“We’re here.” The tall man in the driver’s seat interrupted Steve’s train of thought. Steve peered out of the window. They were parked outside a remote building next to a trailer park.

“This is it?”

“Yep.” The driver seemed very unconcerned.

“Er…” said a very nervous Steve, “where exactly are we? And why are we here?”

“We’re in a trailer park,” said the other passenger. Wow, that was helpful. “And you’re here to do exactly what we say.” Steve had never known a man so rude. But if he was gonna have this job, he knew he would have to get used to it. The other passenger got out of the car. Steve reached for his door handle but the driver signalled otherwise. The third man opened up the boot and took out a small parcel. Steve didn’t ask what it was but he knew. It was a bomb.

“Get out.” Steve got out. “Follow me, keep your guard up.” Steve suddenly realised that he had left his gun in the car. The driver rolled his eyes condescendingly as Steve reached through the open window for his weapon. The other man had taken a backpack, put the parcel in it, and was casually walking towards the trailer park. Steve burst forward to catch up with him and the man glared at him.

“Act casual, you frolicking idiot!” he hissed. “We are in Little Haiti. Haitian Turf. If they get the tiniest breath of who we are and why we’re here, they’ll kill us without a thought, so you just watch it, okay?”

Steve looked at the floor. He then glanced at the man’s backpack.

“Where?” he asked. The man knew what he meant. He indicated one of the mobile homes.

“And put that gun away, dumbarse.”

Steve hastily shoved the gun in his pocket. It created a huge bulge and anyone who saw it would know what it was, but he didn’t want to piss off this man any more than he had to.

They were a few metres away from the mobile home now. Steve noticed that a black man standing on the street corner was looking at them suspiciously. Steve’s partner had other worries and casually sat down against the back wall of the mobile home. He took his backpack off and rummaged through it, pretending to look for something. He then signalled for Steve to sit down next to him.

“Okay,” he said. “I am going to casually stand up and walk off, leaving the backpack behind. You are to follow me a few seconds later, also acting casual. You catch up with me, then when I say now, we run back to the car,. The second we start running, I’m gonna blow it up. Okay?”

“Okay…” Steve was beginning to wonder what exactly his role in this mission was. But by the time he had thought this, the man was five metres away from him. He stood up and dashed forward to catch up with him. They carried on walking,

“When I say now..,”

“That’s guy’s looking at us…”


“He’s seen the backpack…”

“NOW!” The man burst forward with the speed of an Olympic runner. The bomb went off.

Steve had expected a huge roar, a large mushroom cloud, But in reality the explosion was but a few metres high. However the flames covered the entire mobile home and Steve had no doubts that whoever was in there was dead meat.

“Run, you frolicking idiot!” Steve suddenly realised that he had remained rooted to the spot since the command ‘now!’ He dashed forward to the car as gunfire erupted all around. The car seemed miles away. He glanced around as he ran; it seemed that every man in the area was a Haitian with a gun. The car seemed no closer that it had been before, but he was actually mere metres away from it. The door was wide open. Bullets were flying. He dived through the open door and the next thing he knew the car was driving down the main road with several Voodoos in hot pursuit.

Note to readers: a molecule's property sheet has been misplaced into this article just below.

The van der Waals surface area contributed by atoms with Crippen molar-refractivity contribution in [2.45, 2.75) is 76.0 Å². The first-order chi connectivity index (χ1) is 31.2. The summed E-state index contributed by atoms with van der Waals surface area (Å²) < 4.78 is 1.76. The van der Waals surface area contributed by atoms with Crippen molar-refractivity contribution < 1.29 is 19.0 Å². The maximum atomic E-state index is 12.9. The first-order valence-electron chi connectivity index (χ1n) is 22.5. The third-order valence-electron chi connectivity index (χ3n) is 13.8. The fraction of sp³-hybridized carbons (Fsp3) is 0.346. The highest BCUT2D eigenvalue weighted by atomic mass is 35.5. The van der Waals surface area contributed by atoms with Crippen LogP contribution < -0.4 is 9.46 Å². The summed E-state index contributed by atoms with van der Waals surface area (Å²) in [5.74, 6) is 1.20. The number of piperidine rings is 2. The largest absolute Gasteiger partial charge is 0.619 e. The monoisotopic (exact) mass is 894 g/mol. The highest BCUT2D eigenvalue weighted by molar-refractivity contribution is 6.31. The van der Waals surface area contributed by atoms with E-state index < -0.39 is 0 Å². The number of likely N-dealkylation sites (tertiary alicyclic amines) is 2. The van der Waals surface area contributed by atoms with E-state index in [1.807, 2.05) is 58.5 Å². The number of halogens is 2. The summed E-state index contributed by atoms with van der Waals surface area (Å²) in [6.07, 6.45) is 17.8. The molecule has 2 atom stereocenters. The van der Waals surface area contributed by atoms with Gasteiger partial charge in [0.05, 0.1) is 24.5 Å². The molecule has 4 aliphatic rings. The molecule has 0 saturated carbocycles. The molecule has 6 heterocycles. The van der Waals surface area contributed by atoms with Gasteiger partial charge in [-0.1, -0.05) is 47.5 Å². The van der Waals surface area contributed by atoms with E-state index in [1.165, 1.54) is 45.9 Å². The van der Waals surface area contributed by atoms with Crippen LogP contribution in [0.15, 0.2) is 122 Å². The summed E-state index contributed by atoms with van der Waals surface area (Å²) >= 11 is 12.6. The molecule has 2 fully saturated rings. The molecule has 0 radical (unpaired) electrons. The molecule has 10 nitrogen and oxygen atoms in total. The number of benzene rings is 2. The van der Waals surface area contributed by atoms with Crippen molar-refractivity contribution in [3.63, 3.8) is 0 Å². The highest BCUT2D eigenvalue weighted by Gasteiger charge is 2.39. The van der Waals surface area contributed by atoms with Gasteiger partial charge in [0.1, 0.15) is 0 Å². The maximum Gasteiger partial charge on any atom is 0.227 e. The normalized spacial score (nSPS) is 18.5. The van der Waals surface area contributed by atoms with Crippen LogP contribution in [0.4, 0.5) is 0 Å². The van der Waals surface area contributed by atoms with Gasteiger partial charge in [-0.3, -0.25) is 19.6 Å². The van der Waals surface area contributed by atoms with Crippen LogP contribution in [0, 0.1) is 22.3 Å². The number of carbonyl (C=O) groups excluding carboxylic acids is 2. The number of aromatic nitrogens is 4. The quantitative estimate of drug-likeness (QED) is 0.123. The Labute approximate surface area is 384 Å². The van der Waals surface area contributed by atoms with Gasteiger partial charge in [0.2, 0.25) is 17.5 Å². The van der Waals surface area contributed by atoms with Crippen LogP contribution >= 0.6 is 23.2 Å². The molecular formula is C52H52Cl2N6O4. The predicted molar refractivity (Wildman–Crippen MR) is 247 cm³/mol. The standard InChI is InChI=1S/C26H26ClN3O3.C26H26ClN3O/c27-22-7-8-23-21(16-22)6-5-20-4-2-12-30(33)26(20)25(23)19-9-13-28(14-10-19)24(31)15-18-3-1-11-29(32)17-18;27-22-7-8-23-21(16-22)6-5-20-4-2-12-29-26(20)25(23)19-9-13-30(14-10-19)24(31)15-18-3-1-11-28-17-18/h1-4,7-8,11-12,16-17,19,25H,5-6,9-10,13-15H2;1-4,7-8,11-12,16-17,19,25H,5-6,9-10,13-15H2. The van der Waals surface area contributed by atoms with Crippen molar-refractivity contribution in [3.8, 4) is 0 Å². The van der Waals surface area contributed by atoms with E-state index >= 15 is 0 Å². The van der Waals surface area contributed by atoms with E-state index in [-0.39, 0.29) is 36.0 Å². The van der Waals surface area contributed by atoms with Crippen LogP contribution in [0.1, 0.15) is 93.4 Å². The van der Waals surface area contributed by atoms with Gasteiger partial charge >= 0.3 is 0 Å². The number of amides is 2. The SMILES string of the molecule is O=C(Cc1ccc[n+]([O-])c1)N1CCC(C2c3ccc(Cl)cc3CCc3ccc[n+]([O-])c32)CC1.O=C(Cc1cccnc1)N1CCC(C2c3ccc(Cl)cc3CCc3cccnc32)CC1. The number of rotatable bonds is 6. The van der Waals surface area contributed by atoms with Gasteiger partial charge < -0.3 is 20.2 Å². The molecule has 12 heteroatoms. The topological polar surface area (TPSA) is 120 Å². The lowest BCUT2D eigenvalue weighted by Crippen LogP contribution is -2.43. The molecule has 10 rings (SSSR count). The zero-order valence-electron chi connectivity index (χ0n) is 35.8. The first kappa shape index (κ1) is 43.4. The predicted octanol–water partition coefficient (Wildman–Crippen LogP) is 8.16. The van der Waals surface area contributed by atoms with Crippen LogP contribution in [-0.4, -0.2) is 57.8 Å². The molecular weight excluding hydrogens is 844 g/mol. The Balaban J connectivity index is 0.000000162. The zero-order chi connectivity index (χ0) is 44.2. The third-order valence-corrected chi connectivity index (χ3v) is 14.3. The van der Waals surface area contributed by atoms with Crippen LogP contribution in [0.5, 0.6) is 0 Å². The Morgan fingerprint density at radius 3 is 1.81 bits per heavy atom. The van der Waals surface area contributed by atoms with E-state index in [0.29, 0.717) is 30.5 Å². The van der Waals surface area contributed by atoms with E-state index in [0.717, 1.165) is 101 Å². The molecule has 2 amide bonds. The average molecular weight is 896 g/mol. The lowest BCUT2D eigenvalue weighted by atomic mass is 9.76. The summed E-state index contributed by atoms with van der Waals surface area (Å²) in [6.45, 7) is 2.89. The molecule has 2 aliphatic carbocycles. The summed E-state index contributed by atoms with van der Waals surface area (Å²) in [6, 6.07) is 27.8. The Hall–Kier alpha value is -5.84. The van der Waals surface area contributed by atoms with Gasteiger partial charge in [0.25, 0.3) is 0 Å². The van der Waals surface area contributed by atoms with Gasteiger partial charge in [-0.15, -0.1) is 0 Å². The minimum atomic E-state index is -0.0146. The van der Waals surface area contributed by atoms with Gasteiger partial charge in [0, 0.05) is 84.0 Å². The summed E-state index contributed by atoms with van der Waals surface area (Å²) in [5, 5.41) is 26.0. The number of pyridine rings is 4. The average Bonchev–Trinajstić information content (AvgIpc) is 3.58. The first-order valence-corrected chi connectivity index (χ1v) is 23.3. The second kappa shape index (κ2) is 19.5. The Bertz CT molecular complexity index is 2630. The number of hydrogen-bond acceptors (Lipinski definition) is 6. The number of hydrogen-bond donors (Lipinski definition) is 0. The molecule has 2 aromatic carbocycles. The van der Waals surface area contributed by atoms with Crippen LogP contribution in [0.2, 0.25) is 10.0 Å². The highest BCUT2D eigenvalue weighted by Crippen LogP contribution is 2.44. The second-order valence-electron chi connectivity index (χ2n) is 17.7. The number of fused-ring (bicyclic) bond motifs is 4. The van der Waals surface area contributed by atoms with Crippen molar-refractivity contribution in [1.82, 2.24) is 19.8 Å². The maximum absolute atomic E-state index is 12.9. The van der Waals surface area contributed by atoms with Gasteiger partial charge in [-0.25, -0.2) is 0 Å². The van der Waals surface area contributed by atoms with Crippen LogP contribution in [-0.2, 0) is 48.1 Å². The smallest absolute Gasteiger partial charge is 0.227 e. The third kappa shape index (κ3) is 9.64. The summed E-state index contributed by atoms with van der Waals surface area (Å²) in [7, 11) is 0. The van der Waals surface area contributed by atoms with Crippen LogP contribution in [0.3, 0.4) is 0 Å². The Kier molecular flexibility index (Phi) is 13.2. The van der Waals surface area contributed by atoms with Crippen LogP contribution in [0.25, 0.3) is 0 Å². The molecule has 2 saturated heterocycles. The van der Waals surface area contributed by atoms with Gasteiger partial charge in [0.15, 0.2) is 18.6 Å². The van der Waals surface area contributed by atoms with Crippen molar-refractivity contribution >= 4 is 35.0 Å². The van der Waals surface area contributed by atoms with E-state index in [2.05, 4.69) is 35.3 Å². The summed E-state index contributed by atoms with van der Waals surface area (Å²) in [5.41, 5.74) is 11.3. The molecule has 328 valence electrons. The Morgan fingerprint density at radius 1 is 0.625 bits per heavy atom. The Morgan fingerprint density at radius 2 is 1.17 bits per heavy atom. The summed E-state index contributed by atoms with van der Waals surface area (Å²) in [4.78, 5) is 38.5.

Steve suddenly realised his purpose on this mission. He did his window down and leant out, gun in hand. His team-mate had done the same, and so had the Haitians. He raised his gun and took aim. The car swerved round a bend and he lost his target. He could see four Haitian cars, each one with a gunner, one with two. His team-mate fired. So did Steve. Both shots flew wide, and the Haitians returned the fire, having the same luck. Steve could hear police sirens.

“Aim for their tyres!”

Aim? There was no time to aim. In the time it took you to aim the car would have taken several turns and you would have to aim again. All you had to do was empty your cartridge and hope that a shot found it’s target. One of the Haitians had a machine gun. Steve emptied his gun in that direction, missing completely. He dived back into the car, and reloaded.

Sergeant James Reed sped out onto the main road, his partner was leaning out the window, gun in hand. Men with spike strips had been deployed further down the road and a helicopter was on its way.

Steve shot and missed again as the Haitians opened fire. Bullets flew past, some hit the Comet but barely scratched the paintwork. Steve didn’t have time to wonder why and fired again, this time shattering a Voodoo’s windscreen. He fired again, bursting the tire, and again, hitting the wing mirror, and – the car swerved and he lost his target, but the damage had been significant. The driver tried to shield himself from the wind and lost all control of the car, spinning wildly and crashing into a tree. The men jumped out and began to run as the engine caught fire. Two cop cars stopped and four cops got out, chasing after them. Steve smiled. He had taken out one Voodoo and two cop cars.

“Look out!”

Steve heard a loud bang, only it wasn’t a gunshot. He thought nothing of it and fired again, but then he saw the cause of the bang. They had just driven over a spike strip.

“Turn onto Prawn Island!” yelled Steve’s team-mate. Steve continued to fire, but frustration hampered his aim, and then the car turned onto a bridge and he briefly lost sight of the Voodoos.